Lupus nephritis (LN) is extremely heterogenous with most patients responding to standard immunosuppressive therapy within 6–12 months. Post hoc analyses suggest that proteinuria at 12 months represents the best single predictor for long-term renal outcome (i.e., risk for end-stage kidney disease (ESKD) or doubling of serum creatine after 10 years). Accordingly, therapy should aim for proteinuria reduction to below 0.7 gm-1/day by 12 months (complete renal response) with patients with nephrotic range proteinuria reaching this milestone for later, by approximately 24 months. Even patients without a complete response at 12–24 months (defined as proteinuria below 1 gm/day and stable creatinine) have an excellent 10-year prognosis.
Based on the above, rushing into using novel therapies from the beginning has the risk of overtreating the vast majority of patients. This is especially true for patients that receive cyclophosphamide as initial induction therapy whereby the benefit of adding biologics such as belimumab is not clear. Of course, people argue that the use of belimumab in such cases may allow faster tapering of glucocorticoids and decrease the risk for renal flares with an added benefit for extrarenal lupus. Another argument often being cited is that even in complete renal responses repeat renal biopsy after therapy shows residual histologic activity.
Still most patients will not flare and identification of those at risk for flare can be done better after initial therapy. Moreover, the clinical significance of histologic activity in complete responders is not clear with only a few of these patients eventually showing evidence of clinical flare. Consistently reported risk factors for a higher disease flare rate include younger age at disease onset, no use of antimalarials, persistent generalized disease activity and serological activity (anti-dsDNA, low complement). Accordingly, in stable patients with improving proteinuria I would consider adding novel therapies after the first year if there is residual proteinuria at the 1–2 gm/day range especially in the presence of risk-factors for flares as defined above.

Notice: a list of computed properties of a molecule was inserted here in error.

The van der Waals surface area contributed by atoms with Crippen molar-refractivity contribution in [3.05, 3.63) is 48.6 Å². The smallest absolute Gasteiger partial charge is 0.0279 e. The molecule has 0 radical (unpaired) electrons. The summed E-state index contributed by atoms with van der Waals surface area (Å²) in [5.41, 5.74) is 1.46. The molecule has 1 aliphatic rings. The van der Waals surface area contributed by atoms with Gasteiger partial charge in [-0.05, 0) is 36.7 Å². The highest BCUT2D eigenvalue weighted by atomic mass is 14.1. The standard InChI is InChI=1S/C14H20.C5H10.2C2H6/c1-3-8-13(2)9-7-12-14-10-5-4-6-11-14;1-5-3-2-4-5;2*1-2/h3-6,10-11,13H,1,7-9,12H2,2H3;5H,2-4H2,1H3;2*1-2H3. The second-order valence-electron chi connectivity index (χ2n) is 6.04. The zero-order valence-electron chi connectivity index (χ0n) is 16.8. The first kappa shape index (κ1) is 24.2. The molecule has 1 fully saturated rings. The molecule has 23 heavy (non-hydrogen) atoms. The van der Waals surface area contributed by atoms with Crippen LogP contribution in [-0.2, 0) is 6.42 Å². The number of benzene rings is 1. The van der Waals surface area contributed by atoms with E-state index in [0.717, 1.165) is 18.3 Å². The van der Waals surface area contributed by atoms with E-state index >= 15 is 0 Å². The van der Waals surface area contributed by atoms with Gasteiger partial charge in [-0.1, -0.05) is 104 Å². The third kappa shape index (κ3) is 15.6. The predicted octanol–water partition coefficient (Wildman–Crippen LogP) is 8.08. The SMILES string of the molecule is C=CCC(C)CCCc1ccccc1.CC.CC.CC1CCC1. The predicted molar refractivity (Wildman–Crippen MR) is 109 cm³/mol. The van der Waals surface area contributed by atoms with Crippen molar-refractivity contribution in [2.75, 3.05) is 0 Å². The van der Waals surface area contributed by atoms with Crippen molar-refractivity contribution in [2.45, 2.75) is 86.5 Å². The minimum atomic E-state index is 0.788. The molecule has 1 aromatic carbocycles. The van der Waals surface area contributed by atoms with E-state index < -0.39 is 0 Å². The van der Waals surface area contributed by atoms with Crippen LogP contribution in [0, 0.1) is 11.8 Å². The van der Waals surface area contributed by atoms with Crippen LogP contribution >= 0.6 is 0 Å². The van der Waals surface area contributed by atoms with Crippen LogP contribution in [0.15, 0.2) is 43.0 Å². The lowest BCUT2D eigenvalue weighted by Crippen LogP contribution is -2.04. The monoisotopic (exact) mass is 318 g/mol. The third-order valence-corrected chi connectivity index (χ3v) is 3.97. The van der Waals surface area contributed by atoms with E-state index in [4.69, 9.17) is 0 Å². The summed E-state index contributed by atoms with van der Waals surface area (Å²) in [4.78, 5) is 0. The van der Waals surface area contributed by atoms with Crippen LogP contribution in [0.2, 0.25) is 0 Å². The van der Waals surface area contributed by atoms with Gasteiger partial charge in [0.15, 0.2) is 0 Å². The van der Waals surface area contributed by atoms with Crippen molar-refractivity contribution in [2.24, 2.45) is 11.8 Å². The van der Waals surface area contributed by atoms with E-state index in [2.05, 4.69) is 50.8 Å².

What do we do for patients with refractory or partial responding disease? According to the 2019 EULAR EDTA recommendations1 following failure of first line therapy, all remaining first-line therapies including mycophenolate mofetil (MMF)/mycophenolic acid (MPA) (2–3 g/day), cyclophosphamide (CY) and calcineurin inhibition (CNI) (especially tacrolimus) as monotherapy or ‘multitarget’ therapy, are recommended. B-cell depleting therapies such as rituximab, although off-label, are also indicated either as monotherapy or as add-on therapy to MMF/MPA or CY; complete depletion of circulating B-cells predicted clinical remission at 76 weeks. This has recently been supported by a successful trial of obinutuzumab.2 Following a response to rituximab, relapses are not uncommon, but occur after a variable length of time. Repeat dose can be considered to prevent or treat a relapse. Finally, belimumab, when added to standard-of-care (including MMF or CY), may gradually reduce proteinuria and the risk for kidney flares.
Explain the treatment goals in lupus nephritis and their rationale
Describe initial therapy and define refractory or residual disease
Discuss the pros and cons of early vs late introduction of novel agents as add-on regimens in standard therapy
Fanouriakis A, Kostopoulou M, Cheema K, et al. 2019 Update of the Joint European League Against Rheumatism and European Renal Association-European Dialysis and Transplant Association (EULAR/ERA-EDTA) recommendations for the management of lupus nephritis. Ann Rheum Dis. 2020;79(6):713–23.
Marinov AD, Wang H, Bastacky SI, et al. The Type II anti-CD20 Antibody Obinutuzumab (GA101) is More Effective than Rituximab at Depleting B Cells and Treating Disease in a Murine Lupus Model. Arthritis Rheumatol. 2020.
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